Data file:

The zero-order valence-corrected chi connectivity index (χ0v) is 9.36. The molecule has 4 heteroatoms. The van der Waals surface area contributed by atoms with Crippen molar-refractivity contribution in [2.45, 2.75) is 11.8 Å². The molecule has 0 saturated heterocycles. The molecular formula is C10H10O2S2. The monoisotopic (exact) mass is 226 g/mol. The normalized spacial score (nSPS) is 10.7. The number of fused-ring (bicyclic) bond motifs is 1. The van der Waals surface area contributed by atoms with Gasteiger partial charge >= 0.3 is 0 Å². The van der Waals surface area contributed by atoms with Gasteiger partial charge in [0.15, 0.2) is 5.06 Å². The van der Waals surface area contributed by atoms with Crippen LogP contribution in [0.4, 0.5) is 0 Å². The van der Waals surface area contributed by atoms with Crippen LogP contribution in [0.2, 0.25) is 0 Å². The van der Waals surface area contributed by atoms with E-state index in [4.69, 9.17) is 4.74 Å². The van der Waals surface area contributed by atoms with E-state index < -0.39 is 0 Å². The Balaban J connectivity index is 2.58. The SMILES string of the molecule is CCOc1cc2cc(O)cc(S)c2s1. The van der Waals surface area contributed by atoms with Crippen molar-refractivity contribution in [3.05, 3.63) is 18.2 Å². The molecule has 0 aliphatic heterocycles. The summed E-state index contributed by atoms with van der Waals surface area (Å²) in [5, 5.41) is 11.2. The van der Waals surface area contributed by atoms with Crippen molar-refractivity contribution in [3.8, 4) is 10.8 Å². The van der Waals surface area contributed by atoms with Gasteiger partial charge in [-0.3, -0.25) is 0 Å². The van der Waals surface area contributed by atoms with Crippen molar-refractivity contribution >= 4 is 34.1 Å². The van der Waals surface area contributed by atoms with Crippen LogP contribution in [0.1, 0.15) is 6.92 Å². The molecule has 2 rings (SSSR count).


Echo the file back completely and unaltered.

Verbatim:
The zero-order valence-corrected chi connectivity index (χ0v) is 9.36. The molecule has 4 heteroatoms. The van der Waals surface area contributed by atoms with Crippen molar-refractivity contribution in [2.45, 2.75) is 11.8 Å². The molecule has 0 saturated heterocycles. The molecular formula is C10H10O2S2. The monoisotopic (exact) mass is 226 g/mol. The normalized spacial score (nSPS) is 10.7. The number of fused-ring (bicyclic) bond motifs is 1. The van der Waals surface area contributed by atoms with Gasteiger partial charge >= 0.3 is 0 Å². The van der Waals surface area contributed by atoms with Gasteiger partial charge in [0.15, 0.2) is 5.06 Å². The van der Waals surface area contributed by atoms with Crippen LogP contribution in [0.4, 0.5) is 0 Å². The van der Waals surface area contributed by atoms with Crippen LogP contribution in [0.2, 0.25) is 0 Å². The van der Waals surface area contributed by atoms with E-state index in [4.69, 9.17) is 4.74 Å². The van der Waals surface area contributed by atoms with E-state index < -0.39 is 0 Å². The Balaban J connectivity index is 2.58. The SMILES string of the molecule is CCOc1cc2cc(O)cc(S)c2s1. The van der Waals surface area contributed by atoms with Crippen molar-refractivity contribution in [3.05, 3.63) is 18.2 Å². The molecule has 0 aliphatic heterocycles. The summed E-state index contributed by atoms with van der Waals surface area (Å²) in [5, 5.41) is 11.2. The van der Waals surface area contributed by atoms with Crippen molar-refractivity contribution in [3.8, 4) is 10.8 Å². The van der Waals surface area contributed by atoms with Gasteiger partial charge in [-0.3, -0.25) is 0 Å². The van der Waals surface area contributed by atoms with Crippen molar-refractivity contribution >= 4 is 34.1 Å². The van der Waals surface area contributed by atoms with Crippen LogP contribution in [0.1, 0.15) is 6.92 Å². The molecule has 2 rings (SSSR count).